Torleton v.

Want of fairness in the statement of circumtances is very justly held to vitiate this obligation with most others. A plaintiff, Bufe. v. Turner, having one of several warehouses next but one to a boat-builder's shop which took fire; on the same evening, after the fire was apparently extinguished, gave instructions by an extraordinary conveyance for insuring that warehouse, then having others uninsured, but without apprising the insurers of the recent neighbouring fire.

Though the terms of insurance did not expressly require the communication, it was held that the concealment of this fact avoided the policy. 6 W. P. Taunton, 338.

Contrary to what has been determined as to MARINE INSURANCES (see that article), fire policies are not, in their nature, assignable, nor can the interest in them be transferred without the consent of the office. It is provided, however, that, when any person dies, the interest shall remain to his heir, executor, or administrator, respectively, to whom the property insured belongs; provided they procure their right to be endorsed on the policy, or the premium be paid in their name. Park, 549. It is necessary that the party injured should have an interest or property in the house insured, at the time the policy is made out, and at the time the fire happeus.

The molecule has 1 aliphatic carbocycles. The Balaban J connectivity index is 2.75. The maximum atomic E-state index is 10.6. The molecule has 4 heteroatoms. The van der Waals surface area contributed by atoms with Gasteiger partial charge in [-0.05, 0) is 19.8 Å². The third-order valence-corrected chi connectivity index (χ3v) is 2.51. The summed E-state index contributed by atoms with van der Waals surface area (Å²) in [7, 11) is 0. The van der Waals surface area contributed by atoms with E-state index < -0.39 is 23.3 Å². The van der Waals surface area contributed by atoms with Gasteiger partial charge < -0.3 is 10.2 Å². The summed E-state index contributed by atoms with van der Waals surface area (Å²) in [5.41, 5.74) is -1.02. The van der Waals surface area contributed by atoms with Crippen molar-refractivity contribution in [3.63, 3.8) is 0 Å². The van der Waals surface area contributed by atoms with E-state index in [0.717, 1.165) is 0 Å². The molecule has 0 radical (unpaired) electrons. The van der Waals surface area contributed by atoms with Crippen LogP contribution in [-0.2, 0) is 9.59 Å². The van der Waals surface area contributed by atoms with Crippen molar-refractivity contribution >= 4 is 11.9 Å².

For some interesting particulars as to the capitals of the principal Insurance Companies, see ENGLAND, vol. viii. p. 307.

INSURMOUNTABLE, adj. Fr. surmonINSURMOUN TABLY, adv. Ster; Lat. in super montem. Insuperable; unconquerable. This difficulty is insurmountable, till I can make simplicity and variety the same. Locke. Hope thinks nothing difficult; despair tells us, that difficulty is insurmountable.


INSURRECTION, n. s. Lat. insurgo. A seditious rising; a rebellious commotion.

This city of old time hath made insurrection against kings, and that rebellion and sedition have been

made therein.
fear the Lord.
There shall be a great insurrection upon those that
2 Esd. xvi. 70.
Between the acting of a dreadful thing,
And the first motion, all the interim is
Like a phantasma, or a hideous dream :
The genius and the mortal instruments
Are then in council; and the state of man,
Like to a little kingdom, suffers then
The nature of an insurrection.

Shakspeare. Julius Casar. Insurrections of base people are commonly more furious in their beginnings. Bacon's Henry VII. The trade of Rome had like to have suffered another great stroke by an insurrection in Egypt.